Unvalentine Quilt: It bothers me that although I've finished several sewing, knitting and crocheting projects this year, I haven't yet finished a quilt. I decided to work on my WIP that is closest to completion, my Unvalentine Quilt that I started at QuiltCon in February 2015. I finished the quilting at a Seattle Modern Quilt Guild sew-in. My goal for June is to bind it.

Monday, June 13, 2016

Me-Made-May ’16: Summary

Well, I have another Me-Made-May under my belt. Even though this is my third time participating, I was a little apprehensive going into it, due to feelings of insufficiency and guilt. Luckily, Me-Made-May helped me work through those issues, and I ended the month with more clarity and inspiration than I had when I started.

First, let’s talk about the feelings of insufficiency. From June 2015-April 2016, I sewed ten garments for myself, and of those ten, five were failures. In that same timeframe, a couple of my older garments fell victim to laundry mishaps, and I misplaced another. As a result, I only had net two good new garments for this year’s Me-Made-May. It didn’t feel like enough and I was worried about boring the community with repeats from the previous year. However, while participating in Me-Made-May this year, I came to a realization. It’s okay that most of my clothes were repeats from the previous year. Yes, I’ve been wearing the same Wiksten tanks that I made in 2013 and 2014. I like them, and I’m going to keep wearing them until they wear out. The idea of wearing things until they wear out brings us to the next topic: my feelings of guilt around fast fashion.

People sew garments for a variety of reasons. I started doing it because I hated shopping for clothes for my postpartum body. I keep doing it because I enjoy the challenge of improving my sewing skills, feel more confident wearing clothes I made myself, and find deep satisfaction in finishing a project. However, other people sew garments for different reasons, such as combating fast fashion. Since I’ve joined the handmade wardrobe movement, I have read countless blog posts and articles about the evils of fast fashion. As a result, I’ve felt increasingly guilty about not having a 100% me-made wardrobe. I’ve also felt guilty about wanting to sew more and more clothes, because it felt like that desire to sew more was too close to the desire to buy more that fuels fast fashion and the runaway consumerism that the slow fashion movement is trying to fight against. When I had the realization that I like wearing my old garments year over year, I also realized that it was okay to want to sew more, since everything I sewed meant I consume less overall. Sewing my own clothes has made me a more mindful and cautious consumer. When I buy read-to-wear, I only buy what is really needed to look presentable at work and be comfortable during different seasons. Since I spend so much time and effort sewing my clothes, each piece is treasured. When it comes time to discard a handmade garment, I feel a sadness that I never felt with ready-to-wear items. Yes, I want to sew more, but what I sew will eventually wear out, and overall, I consume less.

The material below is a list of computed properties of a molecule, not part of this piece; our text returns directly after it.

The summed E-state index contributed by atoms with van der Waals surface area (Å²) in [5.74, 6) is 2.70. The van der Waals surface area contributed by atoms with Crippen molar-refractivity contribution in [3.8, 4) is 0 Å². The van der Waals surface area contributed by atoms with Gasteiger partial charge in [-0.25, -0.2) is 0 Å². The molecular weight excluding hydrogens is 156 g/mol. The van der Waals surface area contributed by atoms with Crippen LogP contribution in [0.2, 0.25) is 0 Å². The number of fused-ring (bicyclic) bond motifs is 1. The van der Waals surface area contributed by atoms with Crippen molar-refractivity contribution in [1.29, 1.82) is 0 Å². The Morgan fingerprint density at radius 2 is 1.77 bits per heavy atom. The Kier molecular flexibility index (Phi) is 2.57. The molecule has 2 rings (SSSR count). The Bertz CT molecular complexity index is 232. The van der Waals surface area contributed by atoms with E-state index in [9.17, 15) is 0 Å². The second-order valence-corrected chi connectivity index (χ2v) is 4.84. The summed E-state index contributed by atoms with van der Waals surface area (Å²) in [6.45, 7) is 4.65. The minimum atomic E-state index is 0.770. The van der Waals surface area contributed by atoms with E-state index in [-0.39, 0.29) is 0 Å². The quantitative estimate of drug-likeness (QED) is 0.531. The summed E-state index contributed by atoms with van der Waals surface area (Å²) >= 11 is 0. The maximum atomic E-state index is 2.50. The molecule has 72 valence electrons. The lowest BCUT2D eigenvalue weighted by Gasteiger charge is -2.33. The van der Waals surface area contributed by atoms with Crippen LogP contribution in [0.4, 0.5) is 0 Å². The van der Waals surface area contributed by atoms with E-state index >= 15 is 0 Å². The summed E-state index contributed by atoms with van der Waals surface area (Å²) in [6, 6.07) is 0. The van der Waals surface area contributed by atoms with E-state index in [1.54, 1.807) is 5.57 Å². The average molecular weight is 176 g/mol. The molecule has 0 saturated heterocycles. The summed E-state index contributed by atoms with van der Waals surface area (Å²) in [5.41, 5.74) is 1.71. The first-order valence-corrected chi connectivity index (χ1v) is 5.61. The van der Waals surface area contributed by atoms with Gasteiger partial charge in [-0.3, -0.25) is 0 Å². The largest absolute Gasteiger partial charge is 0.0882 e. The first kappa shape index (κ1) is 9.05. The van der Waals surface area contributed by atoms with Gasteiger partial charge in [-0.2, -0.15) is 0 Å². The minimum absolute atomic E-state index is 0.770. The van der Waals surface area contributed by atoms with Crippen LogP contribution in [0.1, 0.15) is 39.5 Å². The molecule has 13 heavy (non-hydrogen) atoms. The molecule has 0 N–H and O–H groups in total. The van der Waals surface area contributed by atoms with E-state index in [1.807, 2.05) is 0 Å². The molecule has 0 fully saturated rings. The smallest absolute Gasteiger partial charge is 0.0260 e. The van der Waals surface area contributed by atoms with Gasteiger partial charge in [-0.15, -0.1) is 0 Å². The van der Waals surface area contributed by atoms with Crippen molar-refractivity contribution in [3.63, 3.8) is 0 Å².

This year, Me-Made-May inspired me to get past my garment sewing failures and keep sewing things that I enjoy without guilt. Of the three garments I made in May, yes, one was a failure, but it was a failure that I learned from that will help make me a better seamstress going forward. I’m not going to feel guilty that I “wasted” fabric, because the value was in the lesson learned, not the physical object. I am excited to sew clothes again, even though I know that there will still be failures from time to time. I will learn from those failures and be better for it.

Now that the philosophical musings are out of the way, let’s look at the stats. This May, I wore twenty-nine different me-made garments. Of those twenty-nine, the three most worn pieces were my Basic Black Julia Cardigan, Navy Julia Cardigan, and Basic Black Aberdeen Tunic. The three most frequently worn patterns were the Julia Cardigan, the Aberdeen Tunic and the Akita Blouse.

Based on what I learned during Me-Made-May this year, I plan to make more basic pieces in solid colors, especially black. I will also make the occasional unnecessary pattern just for the joy of it, or to learn new skills. For summer, I could use more skirts, and another dress or two. In a perfect world I would make some shorts or capris, but we’ll see about that. For winter, more cardigans are a must, and would get a lot of wear. I’d also like to make more long-sleeved shirts, as last year I relied a lot on store bought button down shirts and sweaters to keep me warm. Overall, I am determined to enjoy the next phase of my garment sewing journey and I won’t let setbacks discourage me. We all need clothes to wear and making my own is a worthwhile endeavor.

Related posts:
Me-Made-May '15
Me-Made-May '14